Fire/Life Safety: Passing the Test
Frequently, fire and life safety systems are overlooked until a problem occurs, even though these systems carry the solemn responsibility of protecting lives 24 hours a day.
These sophisticated systems require more than quick visual inspections or superficial checks to gauge their performance. Creating a rigorous inspection, testing, and maintenance program assures the long-term operational reliability of a fire alarm system.
As with any other system, electronic parts and other components can degrade over time and compromise a fire and life safety system’s operation. Regularly scheduled testing, inspection, and maintenance can keep a system operating at optimum performance. In addition to ensuring protection, keeping the system in good condition reduces expenses by preventing unbudgeted emergency repairs and costly nuisance alarms.
APPROPRIATE MAINTENANCE BASED ON AGEMost systems have a productive lifespan of about 10 to 15 years. These systems can continue to provide dependable service with proper maintenance and care. Knowing the system’s age and maintenance history can determine the steps needed to maintain its operational readiness.
Newer systems, less than five years old, should require little maintenance. Environmental factors can cause component breakdown in systems between five and 10 years old. Most detectors installed today have an approximate 10-year life span. After 10 years, the entire unit should be replaced according to manufacturer’s instructions. Some systems between 10 and 15 years old can still provide appropriate life-safety response; however, they need close attention, even with proper maintenance procedures in place.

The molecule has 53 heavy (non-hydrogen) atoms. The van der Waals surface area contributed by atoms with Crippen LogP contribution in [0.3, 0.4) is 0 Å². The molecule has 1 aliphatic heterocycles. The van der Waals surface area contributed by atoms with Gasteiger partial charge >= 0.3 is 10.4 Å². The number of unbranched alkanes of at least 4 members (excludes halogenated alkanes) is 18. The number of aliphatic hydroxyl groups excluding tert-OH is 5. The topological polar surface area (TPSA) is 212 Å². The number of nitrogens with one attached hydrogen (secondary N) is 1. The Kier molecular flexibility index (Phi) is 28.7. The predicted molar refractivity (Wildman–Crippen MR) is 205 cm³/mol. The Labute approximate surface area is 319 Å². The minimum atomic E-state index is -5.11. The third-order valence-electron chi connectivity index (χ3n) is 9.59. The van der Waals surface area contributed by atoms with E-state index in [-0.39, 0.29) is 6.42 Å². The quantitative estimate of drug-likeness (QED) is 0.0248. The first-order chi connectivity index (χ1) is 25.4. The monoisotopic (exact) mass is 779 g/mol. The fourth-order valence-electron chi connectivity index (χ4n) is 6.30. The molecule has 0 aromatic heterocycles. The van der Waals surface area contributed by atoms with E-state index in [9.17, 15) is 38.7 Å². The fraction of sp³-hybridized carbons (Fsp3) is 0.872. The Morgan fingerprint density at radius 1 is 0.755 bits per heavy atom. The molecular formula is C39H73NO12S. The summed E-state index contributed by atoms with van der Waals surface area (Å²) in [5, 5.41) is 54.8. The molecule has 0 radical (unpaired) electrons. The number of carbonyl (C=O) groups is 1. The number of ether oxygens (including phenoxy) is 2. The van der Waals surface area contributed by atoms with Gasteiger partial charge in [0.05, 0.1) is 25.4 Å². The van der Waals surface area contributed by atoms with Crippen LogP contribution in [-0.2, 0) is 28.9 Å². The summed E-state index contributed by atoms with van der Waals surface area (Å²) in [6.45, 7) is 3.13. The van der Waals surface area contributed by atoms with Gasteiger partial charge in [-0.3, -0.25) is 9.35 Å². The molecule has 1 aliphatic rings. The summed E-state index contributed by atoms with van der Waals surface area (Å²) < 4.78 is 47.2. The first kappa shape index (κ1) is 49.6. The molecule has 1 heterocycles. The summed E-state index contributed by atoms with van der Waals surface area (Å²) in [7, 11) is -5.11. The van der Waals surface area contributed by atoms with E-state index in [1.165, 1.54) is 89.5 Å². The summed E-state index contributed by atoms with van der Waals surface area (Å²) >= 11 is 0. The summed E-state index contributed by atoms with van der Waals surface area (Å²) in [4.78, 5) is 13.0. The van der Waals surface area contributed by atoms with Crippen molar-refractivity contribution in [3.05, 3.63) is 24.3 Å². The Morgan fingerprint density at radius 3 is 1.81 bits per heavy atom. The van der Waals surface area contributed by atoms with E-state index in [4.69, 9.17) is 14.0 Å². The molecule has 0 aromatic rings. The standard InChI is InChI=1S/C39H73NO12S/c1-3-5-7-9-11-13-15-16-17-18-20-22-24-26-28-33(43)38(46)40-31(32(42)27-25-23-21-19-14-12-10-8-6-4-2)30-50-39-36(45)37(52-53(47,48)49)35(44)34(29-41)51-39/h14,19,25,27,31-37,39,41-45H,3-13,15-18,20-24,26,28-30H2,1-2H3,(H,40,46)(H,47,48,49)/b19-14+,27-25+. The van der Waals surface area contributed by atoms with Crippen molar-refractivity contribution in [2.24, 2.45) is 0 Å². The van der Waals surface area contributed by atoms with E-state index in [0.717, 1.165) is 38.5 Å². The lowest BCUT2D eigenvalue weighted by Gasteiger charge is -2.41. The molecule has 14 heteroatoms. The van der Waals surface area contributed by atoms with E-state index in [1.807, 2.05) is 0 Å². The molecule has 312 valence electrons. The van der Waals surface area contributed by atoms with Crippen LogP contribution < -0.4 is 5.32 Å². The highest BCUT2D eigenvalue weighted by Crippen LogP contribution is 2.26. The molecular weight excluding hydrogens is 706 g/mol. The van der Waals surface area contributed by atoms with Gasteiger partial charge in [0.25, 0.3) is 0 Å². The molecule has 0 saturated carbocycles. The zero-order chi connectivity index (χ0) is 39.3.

Systems approaching 20 years of age may be beyond their technological life expectancy. Parts of the system may continue to work satisfactorily if properly maintained, but trained specialists will need to test and inspect them to ensure proper system response will occur in an emergency.
Smoke detectors are designed to be as maintenance-free as possible. The dust, dirt, and other foreign matter that can accumulate inside a detector’s sensing element can change the element’s sensitivity. Detectors can become either more sensitive, which may cause unwanted alarms, or less sensitive, which could reduce the amount of warning time given in a fire.
Detectors should be tested periodically and maintained at regular intervals. In addition to the directives from local Authorities Having Jurisdiction (AHJs), technicians must follow the manufacturer’s specific recommended practices for maintenance and testing closely and refer to Appendix B of NFPA 90A and NFPA 72, Chapter 10. In essence, with proper care and maintenance, many systems can achieve extended life expectancy.
The few simple steps that follow can keep fire and life safety systems in peak condition.
Determine frequency for visual inspections to confirm proper equipment performance.
Determine frequency of tests for fire alarm system devices and components.
Determine methods for testing fire alarm system devices and components.
Recognize the importance of acceptance testing.
Determine when modifications or repairs require reacceptance testing.
Document objectives and key elements of a successful fire alarm system inspection, testing, and maintenance program for each facility.
Apply the requirements of Chapter 10 of the National Fire Alarm Code, NFPA 72–2007.
Analyze effectiveness and implementation of the inspection, testing, and maintenance of a fire alarm system.
Often, the maintenance procedure of fire and life safety systems can be traced back to the code of practice for system design, installation, and maintenance.